by Abigail Frateschi, SPT


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Image courtesy of the Cleveland Clinic https://my.clevelandclinic.org/health/diseases/14459-pelvic-floor-dysfunction

Pelvic Floor Muscle Assessment & Treatments

What is the pelvic floor?

The pelvic floor is a sling like structure that spans from the front of the pelvis to the coccyx and sacrum. It is made up of ligaments, fascia, nerves, and muscles including the levator ani, coccygeus, obturator internus, and piriformis. The pelvic floor functions to support to the pelvic organs, allow for bowel and bladder function, allow for sexual function, and provide stabilization to the spine. Additional muscles, such as the diaphragm, transverse abdominis, and multifidus, also work in conjunction with the pelvic floor to contribute to adequate functioning. Due to the complex nature of the pelvic floor, a great deal of coordination and relaxation is necessary.

What is pelvic floor muscle dysfunction?

Pelvic floor muscle dysfunction describes the complications that result when the pelvic floor musculature is overactive (hypertonic) or underactive (hypotonic). Motor planning deficits, or issues with sequencing pelvic floor contractions with other muscles may also result in PFMD.

A hypertonic or hypotonic pelvic floor can occur for a variety of reasons including but not limited to: injury to the pelvic floor, dysfunction of the lower spine, pelvis, or hips, chronic constipation, obesity, and hormonal changes. Patients with PFMD typically report symptoms of urinary or fecal incontinence, chronic pelvic pain, or low back pain. They may also report history of pelvic organ prolapse or inflammatory pain disorder such as interstitial cystitis or painful bladder syndrome.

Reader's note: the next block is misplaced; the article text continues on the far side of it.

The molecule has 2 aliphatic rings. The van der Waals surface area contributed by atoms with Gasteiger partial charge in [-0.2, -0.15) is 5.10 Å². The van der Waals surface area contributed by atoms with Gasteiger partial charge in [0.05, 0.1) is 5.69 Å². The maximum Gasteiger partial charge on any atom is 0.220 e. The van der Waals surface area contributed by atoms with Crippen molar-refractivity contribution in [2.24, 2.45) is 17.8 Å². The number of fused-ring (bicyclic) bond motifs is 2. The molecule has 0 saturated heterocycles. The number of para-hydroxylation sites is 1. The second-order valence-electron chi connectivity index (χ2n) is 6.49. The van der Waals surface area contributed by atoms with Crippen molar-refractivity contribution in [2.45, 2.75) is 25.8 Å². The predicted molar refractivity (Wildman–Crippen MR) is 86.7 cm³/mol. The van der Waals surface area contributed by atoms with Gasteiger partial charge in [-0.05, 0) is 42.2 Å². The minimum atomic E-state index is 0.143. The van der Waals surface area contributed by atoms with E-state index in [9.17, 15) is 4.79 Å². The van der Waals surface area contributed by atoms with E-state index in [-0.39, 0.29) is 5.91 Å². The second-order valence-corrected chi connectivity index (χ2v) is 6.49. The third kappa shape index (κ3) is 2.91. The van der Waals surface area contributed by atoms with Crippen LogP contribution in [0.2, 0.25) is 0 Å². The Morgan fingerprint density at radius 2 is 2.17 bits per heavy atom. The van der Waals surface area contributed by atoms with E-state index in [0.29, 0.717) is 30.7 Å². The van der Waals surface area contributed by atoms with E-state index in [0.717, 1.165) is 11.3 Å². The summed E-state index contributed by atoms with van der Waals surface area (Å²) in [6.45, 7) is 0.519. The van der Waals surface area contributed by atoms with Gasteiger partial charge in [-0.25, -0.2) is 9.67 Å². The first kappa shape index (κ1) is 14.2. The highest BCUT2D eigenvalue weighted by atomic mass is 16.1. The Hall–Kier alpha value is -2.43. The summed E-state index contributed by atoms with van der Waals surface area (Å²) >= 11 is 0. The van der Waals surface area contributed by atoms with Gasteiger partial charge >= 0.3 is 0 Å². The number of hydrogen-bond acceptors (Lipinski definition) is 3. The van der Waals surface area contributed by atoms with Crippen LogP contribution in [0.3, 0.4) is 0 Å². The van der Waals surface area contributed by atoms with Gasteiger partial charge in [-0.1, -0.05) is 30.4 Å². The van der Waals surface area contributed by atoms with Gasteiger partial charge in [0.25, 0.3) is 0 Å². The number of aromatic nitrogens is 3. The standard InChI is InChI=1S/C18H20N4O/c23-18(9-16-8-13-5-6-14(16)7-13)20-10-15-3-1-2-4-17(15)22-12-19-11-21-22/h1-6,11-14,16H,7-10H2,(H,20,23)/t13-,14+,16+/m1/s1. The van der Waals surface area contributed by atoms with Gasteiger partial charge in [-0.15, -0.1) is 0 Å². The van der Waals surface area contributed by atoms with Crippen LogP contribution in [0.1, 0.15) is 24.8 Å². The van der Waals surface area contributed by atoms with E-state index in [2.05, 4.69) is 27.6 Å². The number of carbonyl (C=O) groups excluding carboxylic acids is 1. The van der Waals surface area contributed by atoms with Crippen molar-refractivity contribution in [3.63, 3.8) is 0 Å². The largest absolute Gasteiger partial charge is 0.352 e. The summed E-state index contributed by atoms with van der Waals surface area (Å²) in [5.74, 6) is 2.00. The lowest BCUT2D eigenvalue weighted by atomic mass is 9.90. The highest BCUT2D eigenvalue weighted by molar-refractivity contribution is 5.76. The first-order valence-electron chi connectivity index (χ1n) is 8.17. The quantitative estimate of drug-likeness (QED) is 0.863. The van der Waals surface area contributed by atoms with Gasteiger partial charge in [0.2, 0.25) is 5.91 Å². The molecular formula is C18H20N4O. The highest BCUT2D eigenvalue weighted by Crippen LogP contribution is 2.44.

Physical Therapy and Pelvic Floor Muscle Dysfunction

Through a thorough history review, screenings, and physical exams a physical therapist can identify impairments contributing to an individual’s PFMD. Interventions generally consist of manual techniques, therapeutic exercise, and motor learning programs to either strengthen, lengthen, or improve coordination of the pelvic floor muscles.

Manual techniques may include:

  • Mobilization
  • Myofascial release
  • Trigger point release
  • Joint manipulation
  • Visceral mobilization

Therapeutic exercise may include:

  • Pelvic floor muscle training
  • Strengthening of spinal stabilizers
  • Diaphragmatic breathing
  • Hip rotation and adduction strengthening

Motor learning interventions may include:

  • Education on proper pelvic floor muscle contraction
  • Co-activation of pelvic floor muscle contraction with the diaphragm and other spinal stabilizing muscles

Fr more information on physical therapy and Pelvic Floor Muscle Dysfunction and the role that PT can play in treatment, contact us at 518-289-5242 (Malta) or 518-289-5242 (Queensbury).